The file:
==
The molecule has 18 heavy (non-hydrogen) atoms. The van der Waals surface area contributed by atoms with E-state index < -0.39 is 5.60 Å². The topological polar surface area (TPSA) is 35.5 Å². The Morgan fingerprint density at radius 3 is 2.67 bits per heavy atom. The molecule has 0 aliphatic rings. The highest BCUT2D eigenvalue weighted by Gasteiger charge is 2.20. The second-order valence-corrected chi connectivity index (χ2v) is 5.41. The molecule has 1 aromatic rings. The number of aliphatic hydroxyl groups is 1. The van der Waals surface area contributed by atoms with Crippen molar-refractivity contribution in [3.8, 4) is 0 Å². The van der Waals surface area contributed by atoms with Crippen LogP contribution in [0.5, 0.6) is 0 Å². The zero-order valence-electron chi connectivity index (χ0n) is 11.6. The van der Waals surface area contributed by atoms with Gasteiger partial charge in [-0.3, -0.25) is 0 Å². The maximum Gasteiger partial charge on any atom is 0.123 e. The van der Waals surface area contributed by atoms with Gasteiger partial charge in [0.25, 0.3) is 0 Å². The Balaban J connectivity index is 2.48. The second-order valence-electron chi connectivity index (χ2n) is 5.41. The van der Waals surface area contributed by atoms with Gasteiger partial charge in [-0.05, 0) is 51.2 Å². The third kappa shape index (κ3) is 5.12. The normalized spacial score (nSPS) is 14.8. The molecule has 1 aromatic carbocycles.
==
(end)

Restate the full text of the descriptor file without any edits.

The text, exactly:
The molecule has 18 heavy (non-hydrogen) atoms. The van der Waals surface area contributed by atoms with E-state index < -0.39 is 5.60 Å². The topological polar surface area (TPSA) is 35.5 Å². The Morgan fingerprint density at radius 3 is 2.67 bits per heavy atom. The molecule has 0 aliphatic rings. The highest BCUT2D eigenvalue weighted by Gasteiger charge is 2.20. The second-order valence-corrected chi connectivity index (χ2v) is 5.41. The molecule has 1 aromatic rings. The number of aliphatic hydroxyl groups is 1. The van der Waals surface area contributed by atoms with Crippen molar-refractivity contribution in [3.8, 4) is 0 Å². The van der Waals surface area contributed by atoms with Crippen LogP contribution in [0.5, 0.6) is 0 Å². The zero-order valence-electron chi connectivity index (χ0n) is 11.6. The van der Waals surface area contributed by atoms with Gasteiger partial charge in [-0.3, -0.25) is 0 Å². The maximum Gasteiger partial charge on any atom is 0.123 e. The van der Waals surface area contributed by atoms with Gasteiger partial charge in [0.25, 0.3) is 0 Å². The Balaban J connectivity index is 2.48. The second-order valence-electron chi connectivity index (χ2n) is 5.41. The van der Waals surface area contributed by atoms with Gasteiger partial charge in [-0.05, 0) is 51.2 Å². The third kappa shape index (κ3) is 5.12. The normalized spacial score (nSPS) is 14.8. The molecule has 1 aromatic carbocycles.